CUPE statement on National Day of Mourning
TO ALL CUPE CHARTERED ORGANIZATIONS
RE: April 28, 2006 National Day of Mourning for Workers Killed or Injured at the Workplace
Sisters and Brothers,
April 28 is the Day of Mourning for workers who have been killed or injured on the job. It is a day to mourn and to acknowledge that each worker’s death is not only a tragedy for families, it is a tragedy for co-workers and for all of society. On this day we stand in solidarity with workers in over 100 countries around the world and we share with each other a collective sense of loss.
We know that most workplace fatalities and occupational diseases are preventable. But governments and employers must exercise the political, economic and moral will to prevent workers from dying and getting sick from their jobs.
The members listed on CUPE’s Day of Mourning plaque in Ottawa did not die as a result of fate. Most died because the health and safety laws created to protect them were not properly enforced.
Three workers die from their work every day in Canada. At least 12 Canadian workers die from occupational disease every day as well. They didn’t die by coincidence or as a result of their lifestyle, but from deadly agents and work practices. To literally add insult to injury, most of their deaths are unrecognized by workers’ compensation systems across Canada.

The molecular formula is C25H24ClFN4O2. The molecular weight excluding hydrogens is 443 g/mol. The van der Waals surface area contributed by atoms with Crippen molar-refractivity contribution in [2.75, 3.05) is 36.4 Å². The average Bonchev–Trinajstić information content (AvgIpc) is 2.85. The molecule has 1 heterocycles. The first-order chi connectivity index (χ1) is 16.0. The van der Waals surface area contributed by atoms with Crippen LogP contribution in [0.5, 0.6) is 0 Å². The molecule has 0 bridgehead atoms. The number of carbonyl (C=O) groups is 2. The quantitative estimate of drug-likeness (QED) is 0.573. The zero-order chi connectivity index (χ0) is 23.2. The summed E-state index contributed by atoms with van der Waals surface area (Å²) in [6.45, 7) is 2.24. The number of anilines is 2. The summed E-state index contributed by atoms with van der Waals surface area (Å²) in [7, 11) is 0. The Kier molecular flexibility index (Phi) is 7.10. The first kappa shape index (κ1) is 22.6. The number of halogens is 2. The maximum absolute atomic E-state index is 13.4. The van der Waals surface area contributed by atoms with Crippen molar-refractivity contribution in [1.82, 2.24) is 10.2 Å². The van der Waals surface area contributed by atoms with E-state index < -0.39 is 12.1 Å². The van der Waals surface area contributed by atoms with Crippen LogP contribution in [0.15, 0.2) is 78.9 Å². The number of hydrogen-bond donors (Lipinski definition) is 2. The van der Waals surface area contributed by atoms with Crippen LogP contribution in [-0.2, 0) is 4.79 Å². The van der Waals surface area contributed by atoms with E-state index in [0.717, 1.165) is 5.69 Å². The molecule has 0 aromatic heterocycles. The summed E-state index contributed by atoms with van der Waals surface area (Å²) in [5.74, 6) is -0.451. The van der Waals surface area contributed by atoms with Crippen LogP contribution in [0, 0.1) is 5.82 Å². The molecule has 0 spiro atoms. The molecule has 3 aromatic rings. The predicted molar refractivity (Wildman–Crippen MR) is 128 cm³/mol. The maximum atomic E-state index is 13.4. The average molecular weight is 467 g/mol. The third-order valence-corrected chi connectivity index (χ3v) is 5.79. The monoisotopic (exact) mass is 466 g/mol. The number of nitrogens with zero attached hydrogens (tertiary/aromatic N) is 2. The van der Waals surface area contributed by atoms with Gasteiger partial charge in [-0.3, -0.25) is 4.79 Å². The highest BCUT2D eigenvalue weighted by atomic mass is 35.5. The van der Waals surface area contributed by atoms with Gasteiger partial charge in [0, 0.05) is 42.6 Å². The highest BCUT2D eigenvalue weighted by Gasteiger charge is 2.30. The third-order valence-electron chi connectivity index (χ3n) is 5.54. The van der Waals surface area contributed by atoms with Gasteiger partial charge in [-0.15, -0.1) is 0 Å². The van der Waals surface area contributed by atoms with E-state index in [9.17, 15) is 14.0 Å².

There are many workers we must remember today and every day. We must remember the many young and new workers who are injured and killed at a much higher rate than mature workers. Not because they are reckless, but because they are not taught about the hazards they will face in the workforce and their legal right to be kept safe in a workplace.
We must remember the many workers who die as a result of exposure to a deadly assortment of cancer-causing agents that needlessly circulate throughout our workplaces. We must remember women workers whose health problems are often ignored and not acknowledged by health studies. And we must remember the working wounded who are forced to continue working because they are unable to get the compensation to which they are entitled.
April 28 is a day to rally the world’s workers to reflect on what needs to be done to prevent more deaths and injuries and to signal the need to continue our never-ending fight for decent, safe working conditions.
On April 28, we reaffirm our solidarity and commitment to workplace health and safety and state to all that we mourn the dead and fight for the living.